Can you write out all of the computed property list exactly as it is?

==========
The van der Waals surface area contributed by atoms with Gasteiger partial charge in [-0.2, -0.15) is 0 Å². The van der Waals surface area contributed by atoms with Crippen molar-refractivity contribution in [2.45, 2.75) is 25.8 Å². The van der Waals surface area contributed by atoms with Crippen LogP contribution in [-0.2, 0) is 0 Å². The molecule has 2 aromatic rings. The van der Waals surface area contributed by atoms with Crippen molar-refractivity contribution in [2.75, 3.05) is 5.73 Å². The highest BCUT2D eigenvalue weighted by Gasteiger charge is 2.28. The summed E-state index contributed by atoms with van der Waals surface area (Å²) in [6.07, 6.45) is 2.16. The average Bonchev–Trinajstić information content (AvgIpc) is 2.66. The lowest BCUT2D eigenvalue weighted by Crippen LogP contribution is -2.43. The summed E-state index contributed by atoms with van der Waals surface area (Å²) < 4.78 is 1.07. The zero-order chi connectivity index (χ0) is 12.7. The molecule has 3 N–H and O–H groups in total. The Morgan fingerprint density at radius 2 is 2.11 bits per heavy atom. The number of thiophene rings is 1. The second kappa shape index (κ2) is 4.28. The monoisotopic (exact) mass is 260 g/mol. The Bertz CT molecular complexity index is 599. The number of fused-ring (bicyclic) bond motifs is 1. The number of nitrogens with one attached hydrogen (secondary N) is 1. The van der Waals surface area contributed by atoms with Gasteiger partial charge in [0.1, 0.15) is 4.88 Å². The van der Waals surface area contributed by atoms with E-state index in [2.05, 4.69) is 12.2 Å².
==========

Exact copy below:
The van der Waals surface area contributed by atoms with Gasteiger partial charge in [-0.2, -0.15) is 0 Å². The van der Waals surface area contributed by atoms with Crippen molar-refractivity contribution in [2.45, 2.75) is 25.8 Å². The van der Waals surface area contributed by atoms with Crippen LogP contribution in [-0.2, 0) is 0 Å². The molecule has 2 aromatic rings. The van der Waals surface area contributed by atoms with Crippen molar-refractivity contribution in [2.75, 3.05) is 5.73 Å². The highest BCUT2D eigenvalue weighted by Gasteiger charge is 2.28. The summed E-state index contributed by atoms with van der Waals surface area (Å²) in [6.07, 6.45) is 2.16. The average Bonchev–Trinajstić information content (AvgIpc) is 2.66. The lowest BCUT2D eigenvalue weighted by Crippen LogP contribution is -2.43. The summed E-state index contributed by atoms with van der Waals surface area (Å²) < 4.78 is 1.07. The zero-order chi connectivity index (χ0) is 12.7. The molecule has 3 N–H and O–H groups in total. The Morgan fingerprint density at radius 2 is 2.11 bits per heavy atom. The number of thiophene rings is 1. The second kappa shape index (κ2) is 4.28. The monoisotopic (exact) mass is 260 g/mol. The Bertz CT molecular complexity index is 599. The number of fused-ring (bicyclic) bond motifs is 1. The number of nitrogens with one attached hydrogen (secondary N) is 1. The van der Waals surface area contributed by atoms with Gasteiger partial charge in [0.1, 0.15) is 4.88 Å². The van der Waals surface area contributed by atoms with E-state index in [2.05, 4.69) is 12.2 Å².